Hair Dye and Cancer: What to Know
- A major new study has found higher rates of breast cancer in women who use permanent hair dye and chemical hair straighteners
- But experts tell SurvivorNet that the findings should not be cause for worry; there is no evidence that the hair products actually caused the higher rates
- If people who use permanent hair dye are worried about cancer risk, they can switch to semi-permanent hair dye, which was not associated with increased cancer risk
“This study, while a large number of patients, needs further investigation to determine the correlation of hair dye with breast cancer,” Dr. Sarah Cate, a breast cancer surgeon at Mount Sinai Health System, tells SurvivorNet.Read More
Published in the International Journal of Cancer, the study looked at data collected from some 47,000 women ages 35-74 over the course of roughly eight years. Each woman had a sister with breast cancer but was breast cancer‐free herself. Overall, researchers found:
- A 9% increase in breast cancer incidence among all women who had used permanent hair dye
- An 18% increase in breast cancer incidence among all women who used chemical straighteners
- A 31% increase in breast cancer incidence among all women who used chemical straighteners frequently (every 5-8 weeks)
When it came to the permanent hair dye, the researchers noted that the increase in breast cancer rates was much higher when they looked at black women specifically. They found:
- A 45% increase in breast cancer incidence among black women who had used permanent hair dye, compared to black women who never used hair dye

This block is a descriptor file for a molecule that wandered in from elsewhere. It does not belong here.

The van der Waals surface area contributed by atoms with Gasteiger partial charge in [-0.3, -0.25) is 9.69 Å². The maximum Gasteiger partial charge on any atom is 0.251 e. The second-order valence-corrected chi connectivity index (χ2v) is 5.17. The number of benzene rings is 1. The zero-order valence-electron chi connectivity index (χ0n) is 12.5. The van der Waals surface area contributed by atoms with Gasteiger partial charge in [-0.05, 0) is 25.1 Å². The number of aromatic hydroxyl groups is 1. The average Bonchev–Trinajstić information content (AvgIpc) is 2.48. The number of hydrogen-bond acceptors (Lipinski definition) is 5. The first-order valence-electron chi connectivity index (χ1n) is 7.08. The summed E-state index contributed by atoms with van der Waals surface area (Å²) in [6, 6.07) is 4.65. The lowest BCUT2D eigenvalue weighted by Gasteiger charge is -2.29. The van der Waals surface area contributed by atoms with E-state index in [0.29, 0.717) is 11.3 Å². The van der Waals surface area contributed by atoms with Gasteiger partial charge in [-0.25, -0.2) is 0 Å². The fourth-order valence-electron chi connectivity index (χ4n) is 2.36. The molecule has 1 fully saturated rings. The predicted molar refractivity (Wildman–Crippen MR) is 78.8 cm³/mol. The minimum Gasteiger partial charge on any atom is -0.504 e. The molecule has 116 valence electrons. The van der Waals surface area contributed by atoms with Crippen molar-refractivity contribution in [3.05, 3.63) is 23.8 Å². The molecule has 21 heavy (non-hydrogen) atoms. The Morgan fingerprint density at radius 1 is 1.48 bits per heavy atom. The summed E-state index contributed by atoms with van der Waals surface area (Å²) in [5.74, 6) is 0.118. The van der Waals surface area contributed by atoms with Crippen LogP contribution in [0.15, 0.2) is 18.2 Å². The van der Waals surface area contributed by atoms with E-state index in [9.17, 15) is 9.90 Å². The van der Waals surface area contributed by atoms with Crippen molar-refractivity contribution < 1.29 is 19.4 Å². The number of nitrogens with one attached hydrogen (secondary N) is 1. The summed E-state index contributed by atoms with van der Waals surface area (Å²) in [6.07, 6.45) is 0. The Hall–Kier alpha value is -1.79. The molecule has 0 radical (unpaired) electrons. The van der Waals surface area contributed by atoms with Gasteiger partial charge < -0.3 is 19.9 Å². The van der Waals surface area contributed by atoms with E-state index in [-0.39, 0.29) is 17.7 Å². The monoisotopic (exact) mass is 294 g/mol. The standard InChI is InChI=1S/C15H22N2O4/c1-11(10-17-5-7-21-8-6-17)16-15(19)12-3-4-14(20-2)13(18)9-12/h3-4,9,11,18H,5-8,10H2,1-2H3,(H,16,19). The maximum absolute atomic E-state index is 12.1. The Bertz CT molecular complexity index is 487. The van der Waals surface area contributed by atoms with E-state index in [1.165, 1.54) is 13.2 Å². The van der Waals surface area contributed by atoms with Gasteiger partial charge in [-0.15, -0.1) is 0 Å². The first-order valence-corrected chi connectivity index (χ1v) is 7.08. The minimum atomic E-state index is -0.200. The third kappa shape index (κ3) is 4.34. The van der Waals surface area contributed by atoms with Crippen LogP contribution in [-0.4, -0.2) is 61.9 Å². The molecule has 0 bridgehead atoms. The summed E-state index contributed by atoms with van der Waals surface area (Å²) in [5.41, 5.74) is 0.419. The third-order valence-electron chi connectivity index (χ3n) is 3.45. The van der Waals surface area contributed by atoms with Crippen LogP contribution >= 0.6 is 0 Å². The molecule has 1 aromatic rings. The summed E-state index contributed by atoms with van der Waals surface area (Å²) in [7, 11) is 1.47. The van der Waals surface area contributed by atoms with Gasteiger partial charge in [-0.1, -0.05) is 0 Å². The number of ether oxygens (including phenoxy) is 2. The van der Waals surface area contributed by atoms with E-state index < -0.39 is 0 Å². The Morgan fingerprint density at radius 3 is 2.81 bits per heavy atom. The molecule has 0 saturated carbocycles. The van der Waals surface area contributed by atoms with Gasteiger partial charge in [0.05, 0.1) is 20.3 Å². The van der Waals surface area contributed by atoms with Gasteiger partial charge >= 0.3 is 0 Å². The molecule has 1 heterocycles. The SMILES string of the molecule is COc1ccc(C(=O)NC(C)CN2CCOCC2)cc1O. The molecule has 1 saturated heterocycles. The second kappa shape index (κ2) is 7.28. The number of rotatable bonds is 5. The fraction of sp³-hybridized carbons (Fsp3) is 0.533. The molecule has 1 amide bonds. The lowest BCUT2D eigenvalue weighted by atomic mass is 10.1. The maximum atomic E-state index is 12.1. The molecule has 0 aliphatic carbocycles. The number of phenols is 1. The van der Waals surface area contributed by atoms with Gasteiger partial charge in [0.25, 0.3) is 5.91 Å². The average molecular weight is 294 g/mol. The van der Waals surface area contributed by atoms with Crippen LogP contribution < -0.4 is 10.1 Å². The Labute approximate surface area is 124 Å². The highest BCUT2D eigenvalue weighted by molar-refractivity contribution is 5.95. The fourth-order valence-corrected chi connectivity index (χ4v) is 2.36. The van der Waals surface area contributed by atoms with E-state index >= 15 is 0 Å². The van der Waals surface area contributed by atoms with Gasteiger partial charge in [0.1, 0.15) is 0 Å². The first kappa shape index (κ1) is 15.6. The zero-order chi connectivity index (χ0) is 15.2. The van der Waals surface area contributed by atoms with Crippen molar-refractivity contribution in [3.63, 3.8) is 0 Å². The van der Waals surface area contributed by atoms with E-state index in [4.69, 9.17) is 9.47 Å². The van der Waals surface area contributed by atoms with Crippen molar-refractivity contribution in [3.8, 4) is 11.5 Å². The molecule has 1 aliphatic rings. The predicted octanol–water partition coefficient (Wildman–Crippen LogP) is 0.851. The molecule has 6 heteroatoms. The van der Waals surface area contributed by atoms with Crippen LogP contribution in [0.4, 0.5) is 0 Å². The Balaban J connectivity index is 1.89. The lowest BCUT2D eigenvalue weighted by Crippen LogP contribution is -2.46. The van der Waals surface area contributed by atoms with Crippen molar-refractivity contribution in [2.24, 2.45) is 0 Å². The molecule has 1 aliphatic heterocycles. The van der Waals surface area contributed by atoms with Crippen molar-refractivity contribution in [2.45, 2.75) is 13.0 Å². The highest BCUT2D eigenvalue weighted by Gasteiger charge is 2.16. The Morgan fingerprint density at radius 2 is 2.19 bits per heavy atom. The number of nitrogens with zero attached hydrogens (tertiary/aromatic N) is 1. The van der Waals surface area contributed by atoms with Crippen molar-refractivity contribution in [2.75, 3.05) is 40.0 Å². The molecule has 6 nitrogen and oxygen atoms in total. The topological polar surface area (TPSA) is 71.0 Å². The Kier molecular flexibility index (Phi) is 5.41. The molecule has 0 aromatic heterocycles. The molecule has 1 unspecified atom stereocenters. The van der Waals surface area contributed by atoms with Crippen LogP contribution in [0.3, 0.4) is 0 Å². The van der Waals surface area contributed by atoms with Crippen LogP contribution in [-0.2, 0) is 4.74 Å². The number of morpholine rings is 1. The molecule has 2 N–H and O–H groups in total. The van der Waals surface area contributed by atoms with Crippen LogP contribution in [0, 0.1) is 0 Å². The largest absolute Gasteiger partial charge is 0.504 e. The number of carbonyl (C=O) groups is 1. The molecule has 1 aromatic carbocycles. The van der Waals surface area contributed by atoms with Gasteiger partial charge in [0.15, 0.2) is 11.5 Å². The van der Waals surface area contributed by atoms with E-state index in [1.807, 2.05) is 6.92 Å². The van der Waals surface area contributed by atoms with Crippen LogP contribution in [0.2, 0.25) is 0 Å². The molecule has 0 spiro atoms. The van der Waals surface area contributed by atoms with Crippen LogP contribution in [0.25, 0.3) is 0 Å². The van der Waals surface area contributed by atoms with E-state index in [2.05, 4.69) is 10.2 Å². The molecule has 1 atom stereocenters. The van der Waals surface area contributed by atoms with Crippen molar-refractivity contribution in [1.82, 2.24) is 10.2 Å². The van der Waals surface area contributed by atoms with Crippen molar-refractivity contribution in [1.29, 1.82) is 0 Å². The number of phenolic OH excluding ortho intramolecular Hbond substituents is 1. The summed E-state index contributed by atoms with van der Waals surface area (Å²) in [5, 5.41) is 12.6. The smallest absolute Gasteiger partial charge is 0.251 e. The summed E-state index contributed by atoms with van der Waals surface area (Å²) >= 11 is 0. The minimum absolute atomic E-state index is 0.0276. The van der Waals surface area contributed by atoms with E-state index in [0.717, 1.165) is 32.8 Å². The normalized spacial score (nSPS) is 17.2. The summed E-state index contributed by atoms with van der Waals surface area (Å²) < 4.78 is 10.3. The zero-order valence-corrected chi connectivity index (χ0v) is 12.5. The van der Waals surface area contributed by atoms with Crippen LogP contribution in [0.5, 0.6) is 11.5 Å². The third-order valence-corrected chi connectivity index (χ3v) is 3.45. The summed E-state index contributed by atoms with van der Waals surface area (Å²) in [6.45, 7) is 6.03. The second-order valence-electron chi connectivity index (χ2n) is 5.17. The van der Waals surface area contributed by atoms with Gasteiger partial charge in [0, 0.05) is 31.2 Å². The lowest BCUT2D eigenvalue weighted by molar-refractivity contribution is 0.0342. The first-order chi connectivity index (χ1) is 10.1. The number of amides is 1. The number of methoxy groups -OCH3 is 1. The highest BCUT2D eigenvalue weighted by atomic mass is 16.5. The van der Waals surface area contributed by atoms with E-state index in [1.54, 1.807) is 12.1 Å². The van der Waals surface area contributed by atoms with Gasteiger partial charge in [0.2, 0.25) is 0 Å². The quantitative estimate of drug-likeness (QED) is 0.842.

- A 60% increase in breast cancer incidence among black women who used permanent hair dye frequently (at least every 5-8 weeks)
- A 60% increases in breast cancer incidence among black women who frequently use permanent hair dye is a striking statistic (but as the researchers and experts who spoke with SurvivorNet pointed out, it’s important to recognize that black women were already known to have higher rates of breast cancer at the onset).
Chemicals Are Rampant, but Effects Unclear
The question as to whether hair dye can increase cancer risk is not a new question. Over 5,000 different chemicals are used in hair dye products, some of which are reported to be carcinogenic (cancer-causing) in animals, the National Cancer Institute reports. Many hair products contain chemicals potentially relevant to breast cancer. Researchers have been looking into this for years, and have yet to come up with enough evidence to say for certain whether the link is reason to worry.
In a conversation with SurvivorNet about hair dye and bladder cancer in February 2018, for instance, Dr. Arjun Balar, director of the Genitourinary Medical Oncology Program at the NYU Perlmutter cancer center, came down on the side of not over-thinking the dangers. “I don’t believe that there is a significant definitive risk associated with the use of hair dyes,” he said.
Having said that, the possibility that permanent hair dyes and chemical hair straighteners may have detrimental health effects could be a good reason to switch to alternative products such as temporary or semi-permanent hair dyes and other methods of straightening your hair.
“Since semi-permanent dyes and rinses were not associated with breast cancer risk, use of these formulations may be a good alternative for women if these products work for them,” Dr. Sandler said.